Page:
Review of "We Are Marshall" directed by McG
I’ve been waiting to see this movie for a while for a number of reasons. One of the main reasons was because the aircraft accident that wiped out the Marshall University football team happened in 1970, the same year as the accident I cover in my book 35 Miles From Shore. The accident also involved the same type of aircraft — a DC-9.
This is a sports film, but unlike other films in this genre the sport scenes take a back seat to the story. We’ve all seen the sport films where the underdog players rise above the competition; the coach who pushes his players relentlessly and ultimately motivates them to achieve above their means. This film touches on those themes, but the real story here is how the university and town react to the tragic loss of the entire football team.
The film revolves around the new football coach, played by Mathew McConaughey, who is given the impossible task of rebuilding the football program at Marshall from scratch using mostly newly recruited freshmen and a few players who were not on the aircraft that crashed. McConaughey does a good job of portraying coach Jack Lengyel. Anthony Mackie, who plays player Nate Ruffin, also gives a good performance.
The filmmakers stay true to the story. Unlike the film Invincible starring Mark Wahlberg, they don’t try to over glamorize the story. In Invincible, the climax to the story is when Mark Wahlberg’s character recovers a fumble and scores a touchdown. Arms raised, fade out, end of story. What the filmmakers failed to mention, although they showed it, was that he had stepped out of bounds and the touchdown didn’t count. But that would have left them with no ending. In this film, the triumph is winning the first home game after the accident. This is a worthy ending. But in this case the filmmakers point out through narration that the team won only one other game the entire season. They also give coach Lengyel’s record which was an unimpressive 9 and 33.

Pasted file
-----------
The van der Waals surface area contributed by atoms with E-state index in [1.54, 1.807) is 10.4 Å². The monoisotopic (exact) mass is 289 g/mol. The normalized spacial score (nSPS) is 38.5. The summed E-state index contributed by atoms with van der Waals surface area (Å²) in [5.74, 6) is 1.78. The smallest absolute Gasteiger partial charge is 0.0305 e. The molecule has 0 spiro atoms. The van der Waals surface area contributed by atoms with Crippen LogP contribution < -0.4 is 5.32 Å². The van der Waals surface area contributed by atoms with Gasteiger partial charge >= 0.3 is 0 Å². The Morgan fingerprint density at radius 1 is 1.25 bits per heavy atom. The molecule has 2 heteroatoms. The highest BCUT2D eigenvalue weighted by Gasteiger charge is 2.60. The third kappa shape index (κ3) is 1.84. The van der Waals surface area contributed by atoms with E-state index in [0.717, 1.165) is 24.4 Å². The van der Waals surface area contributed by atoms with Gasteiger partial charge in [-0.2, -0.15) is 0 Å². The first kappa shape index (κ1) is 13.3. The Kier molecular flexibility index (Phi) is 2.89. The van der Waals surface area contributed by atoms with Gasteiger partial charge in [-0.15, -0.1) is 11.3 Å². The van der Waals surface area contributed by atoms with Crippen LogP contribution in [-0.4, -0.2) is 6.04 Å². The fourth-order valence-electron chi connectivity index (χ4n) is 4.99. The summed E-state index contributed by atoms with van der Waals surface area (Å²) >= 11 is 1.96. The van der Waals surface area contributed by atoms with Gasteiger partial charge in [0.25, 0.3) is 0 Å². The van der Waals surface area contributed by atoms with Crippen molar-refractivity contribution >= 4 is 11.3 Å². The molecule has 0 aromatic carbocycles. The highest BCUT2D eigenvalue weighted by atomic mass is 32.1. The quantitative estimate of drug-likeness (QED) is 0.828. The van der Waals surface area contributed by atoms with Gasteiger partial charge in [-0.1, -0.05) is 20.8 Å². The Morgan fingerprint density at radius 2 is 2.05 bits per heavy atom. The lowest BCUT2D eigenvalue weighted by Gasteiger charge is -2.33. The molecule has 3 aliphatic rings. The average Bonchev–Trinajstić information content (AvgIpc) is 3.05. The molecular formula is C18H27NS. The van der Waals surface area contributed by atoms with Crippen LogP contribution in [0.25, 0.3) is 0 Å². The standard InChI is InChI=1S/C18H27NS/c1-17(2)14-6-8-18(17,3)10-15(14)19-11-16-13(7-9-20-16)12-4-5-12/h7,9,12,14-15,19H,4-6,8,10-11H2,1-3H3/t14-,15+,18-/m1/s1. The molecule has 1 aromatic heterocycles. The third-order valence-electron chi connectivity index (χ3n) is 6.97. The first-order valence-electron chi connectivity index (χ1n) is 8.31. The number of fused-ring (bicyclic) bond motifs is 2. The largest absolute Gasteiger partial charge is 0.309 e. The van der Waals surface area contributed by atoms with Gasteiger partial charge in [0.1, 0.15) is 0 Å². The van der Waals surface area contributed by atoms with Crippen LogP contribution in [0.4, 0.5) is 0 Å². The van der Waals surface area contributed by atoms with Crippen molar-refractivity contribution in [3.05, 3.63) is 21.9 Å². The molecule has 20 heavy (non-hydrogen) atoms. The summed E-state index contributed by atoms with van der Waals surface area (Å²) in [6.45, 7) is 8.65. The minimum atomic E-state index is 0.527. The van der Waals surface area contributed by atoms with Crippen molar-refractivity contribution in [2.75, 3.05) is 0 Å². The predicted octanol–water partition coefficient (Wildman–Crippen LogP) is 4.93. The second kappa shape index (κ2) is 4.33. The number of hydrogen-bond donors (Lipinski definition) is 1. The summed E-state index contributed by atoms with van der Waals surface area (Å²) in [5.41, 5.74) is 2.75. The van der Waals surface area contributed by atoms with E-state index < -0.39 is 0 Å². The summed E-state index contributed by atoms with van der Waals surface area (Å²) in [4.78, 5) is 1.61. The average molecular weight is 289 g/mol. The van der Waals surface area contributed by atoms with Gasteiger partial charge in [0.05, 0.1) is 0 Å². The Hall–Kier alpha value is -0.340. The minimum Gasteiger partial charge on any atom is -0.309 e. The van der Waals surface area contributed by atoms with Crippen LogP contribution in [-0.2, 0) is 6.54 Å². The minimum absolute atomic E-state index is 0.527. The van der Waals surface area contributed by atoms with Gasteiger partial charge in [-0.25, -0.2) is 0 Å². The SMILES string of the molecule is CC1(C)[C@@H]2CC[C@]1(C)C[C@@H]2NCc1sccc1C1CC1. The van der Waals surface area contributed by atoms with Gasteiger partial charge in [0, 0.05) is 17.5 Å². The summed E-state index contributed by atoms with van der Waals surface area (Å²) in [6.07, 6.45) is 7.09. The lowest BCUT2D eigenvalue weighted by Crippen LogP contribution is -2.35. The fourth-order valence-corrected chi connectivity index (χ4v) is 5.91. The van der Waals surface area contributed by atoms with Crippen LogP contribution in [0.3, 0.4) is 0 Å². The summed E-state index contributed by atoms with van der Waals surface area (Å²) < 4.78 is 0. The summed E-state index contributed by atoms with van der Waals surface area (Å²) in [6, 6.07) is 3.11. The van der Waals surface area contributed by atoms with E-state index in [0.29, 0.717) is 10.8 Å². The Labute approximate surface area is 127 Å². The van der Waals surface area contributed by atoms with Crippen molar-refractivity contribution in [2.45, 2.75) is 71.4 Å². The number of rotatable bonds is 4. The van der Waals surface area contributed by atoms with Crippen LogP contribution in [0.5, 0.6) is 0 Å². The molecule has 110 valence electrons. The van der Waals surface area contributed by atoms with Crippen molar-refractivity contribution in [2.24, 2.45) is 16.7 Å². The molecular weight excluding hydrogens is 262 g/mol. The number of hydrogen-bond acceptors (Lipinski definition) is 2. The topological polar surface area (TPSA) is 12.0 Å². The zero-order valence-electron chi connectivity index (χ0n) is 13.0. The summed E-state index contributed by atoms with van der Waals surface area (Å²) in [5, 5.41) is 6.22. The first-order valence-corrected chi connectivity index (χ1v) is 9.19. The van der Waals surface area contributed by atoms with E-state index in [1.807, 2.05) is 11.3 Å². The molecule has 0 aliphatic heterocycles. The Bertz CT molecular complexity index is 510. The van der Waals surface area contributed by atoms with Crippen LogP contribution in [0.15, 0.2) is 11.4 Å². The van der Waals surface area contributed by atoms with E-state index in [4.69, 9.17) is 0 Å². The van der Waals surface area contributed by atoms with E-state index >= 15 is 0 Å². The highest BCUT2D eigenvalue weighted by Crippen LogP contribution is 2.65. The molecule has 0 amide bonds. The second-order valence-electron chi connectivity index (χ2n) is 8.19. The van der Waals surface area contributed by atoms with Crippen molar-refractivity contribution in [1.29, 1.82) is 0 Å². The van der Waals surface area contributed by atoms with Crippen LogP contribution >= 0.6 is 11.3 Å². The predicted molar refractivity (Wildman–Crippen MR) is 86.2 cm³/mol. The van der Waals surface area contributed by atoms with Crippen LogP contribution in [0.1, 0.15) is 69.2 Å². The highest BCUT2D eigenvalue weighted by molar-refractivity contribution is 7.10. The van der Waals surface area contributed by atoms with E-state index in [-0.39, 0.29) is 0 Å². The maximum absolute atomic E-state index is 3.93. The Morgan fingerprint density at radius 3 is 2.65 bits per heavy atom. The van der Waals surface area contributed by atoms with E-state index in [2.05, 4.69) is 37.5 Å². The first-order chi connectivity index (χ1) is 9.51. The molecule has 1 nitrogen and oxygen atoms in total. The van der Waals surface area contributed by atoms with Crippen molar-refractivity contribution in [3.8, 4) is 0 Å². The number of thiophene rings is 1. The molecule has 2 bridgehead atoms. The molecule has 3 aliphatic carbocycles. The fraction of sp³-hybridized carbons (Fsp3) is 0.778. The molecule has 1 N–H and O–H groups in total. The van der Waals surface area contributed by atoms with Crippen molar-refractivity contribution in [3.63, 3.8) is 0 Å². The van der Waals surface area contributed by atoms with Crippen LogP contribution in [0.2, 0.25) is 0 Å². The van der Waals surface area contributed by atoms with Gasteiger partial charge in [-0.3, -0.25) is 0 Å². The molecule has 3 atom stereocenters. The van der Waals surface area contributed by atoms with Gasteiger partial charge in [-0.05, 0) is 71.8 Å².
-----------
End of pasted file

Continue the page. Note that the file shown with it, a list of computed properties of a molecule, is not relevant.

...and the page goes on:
The DVD has very few extras, which is surprising since the impetus for the film came from a documentary about the accident. There is no commentary and the only images of the actual people are what is shown at the end of the film. An Internet search on the accident will provide a bit more background. The NTSB investigation of the accident revealed only that the crew descended below the MDA on a non-precision approach without having the runway in sight. One of the possible reasons for this might have been a faulty altimeter.
I did a search on Blockbuster and found two documentaries on this story. I picked marshall University Ashes to Glory. It was interesting to see and hear from the actual people. I’d definitely recommend getting one of the documentaries to see either before or after watching the movie.